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29/08/2012
RIVER MOTORWAYS

INFRASTRUCTURES
More intermodal transport also means increasing the development of goods transport on the Po River. The following are the numbers and future projects for a method that is not widely used in Italy, but which has huge potential and, like the high-speed train, does not “steal” work from trucks. Far from it...

Fabio Quinto

A COMPARISON of the statistics concerning the methods used in Europe for transporting goods identified one that is practically absent in Italy: river transport. Of course, its geography doesn’t help. There are no wide, long and deep rivers like the Danube, Rhine or Elbe. Except one, the Po, which crosses the industrial heart of the country, almost like a natural motorway. How can it be put to more use? We asked Guido Piccoli, director of ALOT (the east Lombardy transport and logistics agency), a body set up by the provinces of Brescia, Bergamo, Mantua and Cremona with the aim of developing alternatives to road transport.  
We’ll begin with the current situation: the navigable river network includes the Po River from Cremona to Porto Tolle (275 km), the River Mincio from Mantua to the Po (20 km), the Cremona-Pizzighettone canal (14 km), the Fissero-Tartaro-Canalbianco-Po di Levante canal (117 km), the Po-Brandolo-Laguna Veneta canal (19 km), the Po di Levante (19 km), the Laguna Veneta from Chioggia to Venice (30 km), the Ferrarese Waterway (Pontelagoscuro-Porto Garibaldi, 70 km) and the Aussa-Corno canal in Friuli, 4 km. A total of 568 km that include the inland ports of Cremona, Mantua, Rovigo, Boretto and Porto Nogaro. Not only: as Guido Piccoli emphasized, “connections between the navigable canals in the Po Valley and the Aussa-Corno canal in Friuli are guaranteed not only by the Laguna Veneta, but also by the internal waters on the landward side of the coastline classified by Law 16/2000 as the baseline”.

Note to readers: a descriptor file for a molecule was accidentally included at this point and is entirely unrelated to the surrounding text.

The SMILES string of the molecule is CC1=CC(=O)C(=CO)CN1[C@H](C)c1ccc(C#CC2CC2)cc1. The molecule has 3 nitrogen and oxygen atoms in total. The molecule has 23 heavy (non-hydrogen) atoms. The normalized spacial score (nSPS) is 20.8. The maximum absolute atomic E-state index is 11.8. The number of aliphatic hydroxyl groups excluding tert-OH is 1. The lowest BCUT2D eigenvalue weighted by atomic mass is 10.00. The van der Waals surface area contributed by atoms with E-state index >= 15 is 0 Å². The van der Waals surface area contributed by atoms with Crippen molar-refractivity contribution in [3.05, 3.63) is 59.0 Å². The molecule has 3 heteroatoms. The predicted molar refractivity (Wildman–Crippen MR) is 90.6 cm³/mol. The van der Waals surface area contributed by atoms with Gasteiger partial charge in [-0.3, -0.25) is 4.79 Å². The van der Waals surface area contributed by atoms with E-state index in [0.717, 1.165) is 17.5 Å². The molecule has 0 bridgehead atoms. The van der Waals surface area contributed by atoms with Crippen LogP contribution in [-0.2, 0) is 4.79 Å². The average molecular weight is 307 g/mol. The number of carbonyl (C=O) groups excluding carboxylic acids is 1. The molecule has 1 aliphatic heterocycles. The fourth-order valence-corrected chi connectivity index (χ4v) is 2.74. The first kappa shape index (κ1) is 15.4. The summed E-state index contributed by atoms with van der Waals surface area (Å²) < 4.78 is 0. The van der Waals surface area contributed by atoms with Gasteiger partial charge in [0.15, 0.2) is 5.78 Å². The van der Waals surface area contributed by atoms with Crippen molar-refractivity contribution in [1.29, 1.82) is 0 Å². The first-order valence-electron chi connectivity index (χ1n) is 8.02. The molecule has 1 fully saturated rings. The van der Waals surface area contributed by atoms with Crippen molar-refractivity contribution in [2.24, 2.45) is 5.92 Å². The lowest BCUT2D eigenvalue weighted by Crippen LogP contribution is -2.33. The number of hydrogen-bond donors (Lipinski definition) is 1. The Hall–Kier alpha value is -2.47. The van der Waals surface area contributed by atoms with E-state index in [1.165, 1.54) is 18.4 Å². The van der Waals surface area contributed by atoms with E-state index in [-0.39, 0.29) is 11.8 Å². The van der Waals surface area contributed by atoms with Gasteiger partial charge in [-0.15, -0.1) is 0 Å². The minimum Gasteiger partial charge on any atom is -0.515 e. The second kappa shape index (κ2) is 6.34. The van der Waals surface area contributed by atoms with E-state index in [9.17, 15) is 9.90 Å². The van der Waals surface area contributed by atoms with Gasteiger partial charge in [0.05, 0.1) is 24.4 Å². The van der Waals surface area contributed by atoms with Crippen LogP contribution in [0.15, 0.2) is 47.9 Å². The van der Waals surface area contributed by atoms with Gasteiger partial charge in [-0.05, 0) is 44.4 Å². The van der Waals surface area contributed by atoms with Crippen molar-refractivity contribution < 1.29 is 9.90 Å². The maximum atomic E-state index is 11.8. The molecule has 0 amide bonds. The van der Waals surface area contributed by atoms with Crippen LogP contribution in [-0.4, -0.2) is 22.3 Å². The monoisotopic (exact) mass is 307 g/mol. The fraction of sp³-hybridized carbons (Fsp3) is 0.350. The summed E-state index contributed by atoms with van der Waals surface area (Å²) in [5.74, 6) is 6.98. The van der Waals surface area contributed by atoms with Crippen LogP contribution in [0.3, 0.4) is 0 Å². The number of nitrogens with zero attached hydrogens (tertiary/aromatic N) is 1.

The Po is also navigable between Cremona and Piacenza (37 km), but barge traffic is blocked by the hydroelectric power plant dam at Isola Serafini. “An obstacle that will be surmountable with the construction of the new lock, which could guarantee another 37 km of navigable river. Whereas, in the future, the completion of the Cremona-Milan canal, which now stops at Pizzighettone, would be an important extension of the waterway system as far as Truccazzano and would serve the industrial areas in the Milan hinterland”.
Although network extension projects are galloping ahead, transporting goods by river has not taken off, on the contrary. The 774,000 tons in 2007 dropped to 386,000 in 2010. According to Piccoli, “the downturn is greater compared to that for land transport because river transport is more seriously affected by economic variables and the structural crisis concerns the production sectors that are historically linked to the waterway system, such as chemical and mining industries”. The goods that are now transported on the Po and canals are in fact hazardous materials and bulk goods. “The data show high concentrations of cereals and petroleum and chemical products. Exceptional transport is a good niche market and the transport of iron and steel products could be consolidated”. The strategic positions of Mantua, Cremona and Rovigo in the agricultural and food market makes the transport of cereals particularly important for the waterway system. But the new development is container transport: “A recent agreement between the Port Authorities of Venice and the Port of Mantua has created a line that is in operation for two days a week”.